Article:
Managing Director Chris Gledhill has written this article for Computer Weekly magazine.
During the coronavirus pandemic, public sector organisations that already have integrated online systems are at a massive advantage when it comes to maintaining or augmenting the services they provide.
Similarly, the trend for colocation of development teams on-site has become obsolete, with the ability to collaborate and manage development securely online replacing it as the primary driver of productivity.
Along with a far greater insight into each other’s domestic arrangements, many of us are discovering productivity improvements when hours of travel are removed from our schedules. The speed with which we are all adapting to the online collaboration tools we already had, but perhaps weren’t using to their full potential, is remarkable.
The question is: how much will this experience change the way we work in the long term? One hopes that we will continue to burn a lot less time, money and carbon on unnecessary travel, but there are some more subtle lessons to be learned which should accelerate the citizen-centric digital transformation of government services.
Collaboration is far easier when there are common standards and data is easy to share. Empowerment is better than control when there is a common goal. For me, these two statements go a long way to describing the environment we need to create to enable the related aspirations for:
- More innovation.
- A level playing field for smaller companies to compete based on capability.
- A citizen-centric and devolved approach to service design.
Insourcing, outsourcing, cloud-based, on-premise, long contracts, short contracts, agile, waterfall – we love to oversimplify and create these false dichotomies, which then shape the efforts of the whole sector for years at a time. The real challenge is nothing to do with technology or procurement – it is much more fundamental.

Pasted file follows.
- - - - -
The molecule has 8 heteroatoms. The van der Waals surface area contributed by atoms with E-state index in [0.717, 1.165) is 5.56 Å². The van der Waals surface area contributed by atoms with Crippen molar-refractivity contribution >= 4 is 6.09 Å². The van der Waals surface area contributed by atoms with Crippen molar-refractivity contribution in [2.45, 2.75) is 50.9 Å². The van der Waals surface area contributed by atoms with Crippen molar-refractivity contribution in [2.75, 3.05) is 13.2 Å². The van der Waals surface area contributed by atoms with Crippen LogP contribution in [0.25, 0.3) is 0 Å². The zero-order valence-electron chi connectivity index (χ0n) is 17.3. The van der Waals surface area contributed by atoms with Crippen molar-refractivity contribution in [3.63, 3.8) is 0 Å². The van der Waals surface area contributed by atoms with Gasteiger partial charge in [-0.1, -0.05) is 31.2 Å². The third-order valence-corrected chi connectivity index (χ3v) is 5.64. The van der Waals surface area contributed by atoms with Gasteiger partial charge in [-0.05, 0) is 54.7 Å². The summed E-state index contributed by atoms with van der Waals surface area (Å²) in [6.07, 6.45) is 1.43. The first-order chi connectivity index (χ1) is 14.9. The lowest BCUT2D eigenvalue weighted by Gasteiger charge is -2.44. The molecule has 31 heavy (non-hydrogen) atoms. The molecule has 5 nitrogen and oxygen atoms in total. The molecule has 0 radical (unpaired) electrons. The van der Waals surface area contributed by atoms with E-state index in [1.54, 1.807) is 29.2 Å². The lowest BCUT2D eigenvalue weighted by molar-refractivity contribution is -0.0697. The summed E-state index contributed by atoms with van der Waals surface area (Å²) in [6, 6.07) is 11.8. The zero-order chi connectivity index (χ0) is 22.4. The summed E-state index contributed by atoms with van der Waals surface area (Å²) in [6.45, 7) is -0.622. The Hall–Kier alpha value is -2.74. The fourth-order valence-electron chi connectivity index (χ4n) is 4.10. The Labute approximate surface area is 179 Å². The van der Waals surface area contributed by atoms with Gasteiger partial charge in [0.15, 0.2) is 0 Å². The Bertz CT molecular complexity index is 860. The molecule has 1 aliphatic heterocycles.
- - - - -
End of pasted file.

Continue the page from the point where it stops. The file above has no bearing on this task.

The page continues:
Government’s role is to set big goals, define the common standards and create an environment where citizens and businesses can safely share information. In particular, we need a set of underpinning standards and legislative change to create a robust, reliable and open framework for digital identity solutions in both the public and private spheres.
It is a huge challenge, with an even greater prize. In a report last year, the McKinsey Global Institute stated: “Countries implementing digital ID could unlock value equivalent to 3-13% of GDP by 2030.”
Of course, digital identity is a tough one – it is used in many different scenarios, and so different levels of security are required, and an emphasis on protection of personal data. But this also goes right to the heart of the issue. There are some things only the government can do. Once the framework is in place, the private sector can innovate.
This means the government must focus on the development of common standards for transactions and data which can be shared and used as the basis for innovation. Open data and well-designed APIs (application programming interfaces) are a great starting point for transformation.
To be truly “citizen-centric”, services need to reflect the informal support networks that operate in the real world, as well as the individual services provided by specific agencies. Finding better ways for people to collaborate and share information digitally in their own interests is the challenge the government needs to embrace.
Read the article on Computer Weekly magazine here.